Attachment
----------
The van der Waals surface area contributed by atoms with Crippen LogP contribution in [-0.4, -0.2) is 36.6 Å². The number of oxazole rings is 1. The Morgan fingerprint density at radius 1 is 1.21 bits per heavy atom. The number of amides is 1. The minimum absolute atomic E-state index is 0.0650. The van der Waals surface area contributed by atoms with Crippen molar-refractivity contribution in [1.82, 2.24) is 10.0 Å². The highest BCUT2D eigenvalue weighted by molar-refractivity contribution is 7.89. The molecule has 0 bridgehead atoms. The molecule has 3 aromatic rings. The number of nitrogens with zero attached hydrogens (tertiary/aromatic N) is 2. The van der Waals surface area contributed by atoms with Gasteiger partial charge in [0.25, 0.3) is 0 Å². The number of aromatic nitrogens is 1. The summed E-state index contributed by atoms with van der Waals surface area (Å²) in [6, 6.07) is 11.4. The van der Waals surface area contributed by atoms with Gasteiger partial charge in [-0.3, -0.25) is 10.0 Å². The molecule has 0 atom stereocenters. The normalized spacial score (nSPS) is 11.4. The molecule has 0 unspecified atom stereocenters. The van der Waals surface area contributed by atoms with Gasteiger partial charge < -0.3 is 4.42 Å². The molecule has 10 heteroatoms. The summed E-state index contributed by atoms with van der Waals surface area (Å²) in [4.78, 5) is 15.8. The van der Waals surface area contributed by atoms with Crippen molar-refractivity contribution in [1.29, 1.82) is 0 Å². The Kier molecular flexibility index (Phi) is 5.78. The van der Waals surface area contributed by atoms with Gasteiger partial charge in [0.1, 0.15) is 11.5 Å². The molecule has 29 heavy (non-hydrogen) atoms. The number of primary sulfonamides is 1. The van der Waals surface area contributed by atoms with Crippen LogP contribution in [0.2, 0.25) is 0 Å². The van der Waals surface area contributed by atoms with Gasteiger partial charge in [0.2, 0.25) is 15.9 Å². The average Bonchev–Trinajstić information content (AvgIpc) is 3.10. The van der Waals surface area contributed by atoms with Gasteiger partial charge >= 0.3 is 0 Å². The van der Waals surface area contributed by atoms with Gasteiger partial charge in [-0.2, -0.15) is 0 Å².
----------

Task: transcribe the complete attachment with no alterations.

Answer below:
The van der Waals surface area contributed by atoms with Crippen LogP contribution in [-0.4, -0.2) is 36.6 Å². The number of oxazole rings is 1. The Morgan fingerprint density at radius 1 is 1.21 bits per heavy atom. The number of amides is 1. The minimum absolute atomic E-state index is 0.0650. The van der Waals surface area contributed by atoms with Crippen molar-refractivity contribution in [1.82, 2.24) is 10.0 Å². The highest BCUT2D eigenvalue weighted by molar-refractivity contribution is 7.89. The molecule has 0 bridgehead atoms. The molecule has 3 aromatic rings. The number of nitrogens with zero attached hydrogens (tertiary/aromatic N) is 2. The van der Waals surface area contributed by atoms with Gasteiger partial charge in [0.25, 0.3) is 0 Å². The number of aromatic nitrogens is 1. The summed E-state index contributed by atoms with van der Waals surface area (Å²) in [6, 6.07) is 11.4. The van der Waals surface area contributed by atoms with Gasteiger partial charge in [-0.3, -0.25) is 10.0 Å². The molecule has 0 atom stereocenters. The normalized spacial score (nSPS) is 11.4. The molecule has 0 unspecified atom stereocenters. The van der Waals surface area contributed by atoms with Gasteiger partial charge < -0.3 is 4.42 Å². The molecule has 10 heteroatoms. The summed E-state index contributed by atoms with van der Waals surface area (Å²) in [4.78, 5) is 15.8. The van der Waals surface area contributed by atoms with Crippen molar-refractivity contribution in [1.29, 1.82) is 0 Å². The Kier molecular flexibility index (Phi) is 5.78. The van der Waals surface area contributed by atoms with Gasteiger partial charge in [0.1, 0.15) is 11.5 Å². The molecule has 29 heavy (non-hydrogen) atoms. The number of primary sulfonamides is 1. The van der Waals surface area contributed by atoms with Crippen LogP contribution in [0.2, 0.25) is 0 Å². The van der Waals surface area contributed by atoms with Gasteiger partial charge in [0.2, 0.25) is 15.9 Å². The average Bonchev–Trinajstić information content (AvgIpc) is 3.10. The van der Waals surface area contributed by atoms with Gasteiger partial charge >= 0.3 is 0 Å². The van der Waals surface area contributed by atoms with Gasteiger partial charge in [-0.2, -0.15) is 0 Å².